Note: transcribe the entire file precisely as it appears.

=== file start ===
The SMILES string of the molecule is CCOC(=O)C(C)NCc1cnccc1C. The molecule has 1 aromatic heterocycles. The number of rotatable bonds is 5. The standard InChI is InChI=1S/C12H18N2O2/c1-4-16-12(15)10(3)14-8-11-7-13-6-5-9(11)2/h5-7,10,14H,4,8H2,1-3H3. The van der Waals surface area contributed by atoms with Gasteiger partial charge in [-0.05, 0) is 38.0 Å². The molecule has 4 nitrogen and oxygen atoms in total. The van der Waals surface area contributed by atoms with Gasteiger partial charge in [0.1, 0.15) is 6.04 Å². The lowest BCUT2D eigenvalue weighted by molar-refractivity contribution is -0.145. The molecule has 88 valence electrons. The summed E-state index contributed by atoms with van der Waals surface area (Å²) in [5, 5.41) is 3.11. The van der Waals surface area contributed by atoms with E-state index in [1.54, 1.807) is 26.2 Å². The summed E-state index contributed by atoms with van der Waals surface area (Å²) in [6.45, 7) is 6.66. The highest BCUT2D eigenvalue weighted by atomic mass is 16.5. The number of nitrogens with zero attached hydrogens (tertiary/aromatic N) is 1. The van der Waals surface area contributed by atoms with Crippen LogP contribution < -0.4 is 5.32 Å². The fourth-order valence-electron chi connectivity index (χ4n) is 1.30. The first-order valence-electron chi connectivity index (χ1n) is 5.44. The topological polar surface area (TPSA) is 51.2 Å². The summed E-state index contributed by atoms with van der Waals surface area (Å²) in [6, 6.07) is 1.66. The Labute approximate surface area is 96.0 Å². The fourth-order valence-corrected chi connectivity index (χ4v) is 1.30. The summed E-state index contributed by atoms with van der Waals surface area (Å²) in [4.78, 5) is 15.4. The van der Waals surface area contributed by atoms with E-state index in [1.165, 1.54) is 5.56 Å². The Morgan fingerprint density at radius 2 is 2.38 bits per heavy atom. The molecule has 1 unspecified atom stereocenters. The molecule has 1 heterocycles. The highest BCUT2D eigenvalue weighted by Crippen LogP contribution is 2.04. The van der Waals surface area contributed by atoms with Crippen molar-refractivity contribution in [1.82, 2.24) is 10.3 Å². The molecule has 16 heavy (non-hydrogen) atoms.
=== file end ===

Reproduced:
The SMILES string of the molecule is CCOC(=O)C(C)NCc1cnccc1C. The molecule has 1 aromatic heterocycles. The number of rotatable bonds is 5. The standard InChI is InChI=1S/C12H18N2O2/c1-4-16-12(15)10(3)14-8-11-7-13-6-5-9(11)2/h5-7,10,14H,4,8H2,1-3H3. The van der Waals surface area contributed by atoms with Gasteiger partial charge in [-0.05, 0) is 38.0 Å². The molecule has 4 nitrogen and oxygen atoms in total. The van der Waals surface area contributed by atoms with Gasteiger partial charge in [0.1, 0.15) is 6.04 Å². The lowest BCUT2D eigenvalue weighted by molar-refractivity contribution is -0.145. The molecule has 88 valence electrons. The summed E-state index contributed by atoms with van der Waals surface area (Å²) in [5, 5.41) is 3.11. The van der Waals surface area contributed by atoms with E-state index in [1.54, 1.807) is 26.2 Å². The summed E-state index contributed by atoms with van der Waals surface area (Å²) in [6.45, 7) is 6.66. The highest BCUT2D eigenvalue weighted by atomic mass is 16.5. The number of nitrogens with zero attached hydrogens (tertiary/aromatic N) is 1. The van der Waals surface area contributed by atoms with Crippen LogP contribution < -0.4 is 5.32 Å². The fourth-order valence-electron chi connectivity index (χ4n) is 1.30. The first-order valence-electron chi connectivity index (χ1n) is 5.44. The topological polar surface area (TPSA) is 51.2 Å². The summed E-state index contributed by atoms with van der Waals surface area (Å²) in [6, 6.07) is 1.66. The Labute approximate surface area is 96.0 Å². The fourth-order valence-corrected chi connectivity index (χ4v) is 1.30. The summed E-state index contributed by atoms with van der Waals surface area (Å²) in [4.78, 5) is 15.4. The van der Waals surface area contributed by atoms with E-state index in [1.165, 1.54) is 5.56 Å². The Morgan fingerprint density at radius 2 is 2.38 bits per heavy atom. The molecule has 1 unspecified atom stereocenters. The molecule has 1 heterocycles. The highest BCUT2D eigenvalue weighted by Crippen LogP contribution is 2.04. The van der Waals surface area contributed by atoms with Crippen molar-refractivity contribution in [1.82, 2.24) is 10.3 Å². The molecule has 16 heavy (non-hydrogen) atoms.